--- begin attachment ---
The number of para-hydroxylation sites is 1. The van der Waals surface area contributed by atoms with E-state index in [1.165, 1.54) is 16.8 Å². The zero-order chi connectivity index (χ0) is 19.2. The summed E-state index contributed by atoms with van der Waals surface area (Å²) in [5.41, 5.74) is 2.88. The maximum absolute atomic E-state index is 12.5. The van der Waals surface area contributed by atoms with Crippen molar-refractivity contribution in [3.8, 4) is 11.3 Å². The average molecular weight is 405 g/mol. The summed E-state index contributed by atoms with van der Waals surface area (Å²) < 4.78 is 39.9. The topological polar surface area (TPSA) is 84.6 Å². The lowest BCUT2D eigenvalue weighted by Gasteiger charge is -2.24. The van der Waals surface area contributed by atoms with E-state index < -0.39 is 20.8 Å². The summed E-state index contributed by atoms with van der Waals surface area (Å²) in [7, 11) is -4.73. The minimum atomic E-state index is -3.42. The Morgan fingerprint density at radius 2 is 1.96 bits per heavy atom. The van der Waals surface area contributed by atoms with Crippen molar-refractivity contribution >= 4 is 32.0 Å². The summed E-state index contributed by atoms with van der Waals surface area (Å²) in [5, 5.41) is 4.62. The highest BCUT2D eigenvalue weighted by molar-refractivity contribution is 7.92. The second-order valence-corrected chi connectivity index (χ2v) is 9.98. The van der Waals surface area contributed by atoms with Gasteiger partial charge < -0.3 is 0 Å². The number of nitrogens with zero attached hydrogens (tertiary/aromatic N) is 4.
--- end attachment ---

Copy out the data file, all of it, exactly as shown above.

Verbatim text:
The number of para-hydroxylation sites is 1. The van der Waals surface area contributed by atoms with E-state index in [1.165, 1.54) is 16.8 Å². The zero-order chi connectivity index (χ0) is 19.2. The summed E-state index contributed by atoms with van der Waals surface area (Å²) in [5.41, 5.74) is 2.88. The maximum absolute atomic E-state index is 12.5. The van der Waals surface area contributed by atoms with Crippen molar-refractivity contribution in [3.8, 4) is 11.3 Å². The average molecular weight is 405 g/mol. The summed E-state index contributed by atoms with van der Waals surface area (Å²) < 4.78 is 39.9. The topological polar surface area (TPSA) is 84.6 Å². The lowest BCUT2D eigenvalue weighted by Gasteiger charge is -2.24. The van der Waals surface area contributed by atoms with E-state index < -0.39 is 20.8 Å². The summed E-state index contributed by atoms with van der Waals surface area (Å²) in [7, 11) is -4.73. The minimum atomic E-state index is -3.42. The Morgan fingerprint density at radius 2 is 1.96 bits per heavy atom. The van der Waals surface area contributed by atoms with Crippen molar-refractivity contribution >= 4 is 32.0 Å². The summed E-state index contributed by atoms with van der Waals surface area (Å²) in [5, 5.41) is 4.62. The highest BCUT2D eigenvalue weighted by molar-refractivity contribution is 7.92. The second-order valence-corrected chi connectivity index (χ2v) is 9.98. The van der Waals surface area contributed by atoms with Gasteiger partial charge < -0.3 is 0 Å². The number of nitrogens with zero attached hydrogens (tertiary/aromatic N) is 4.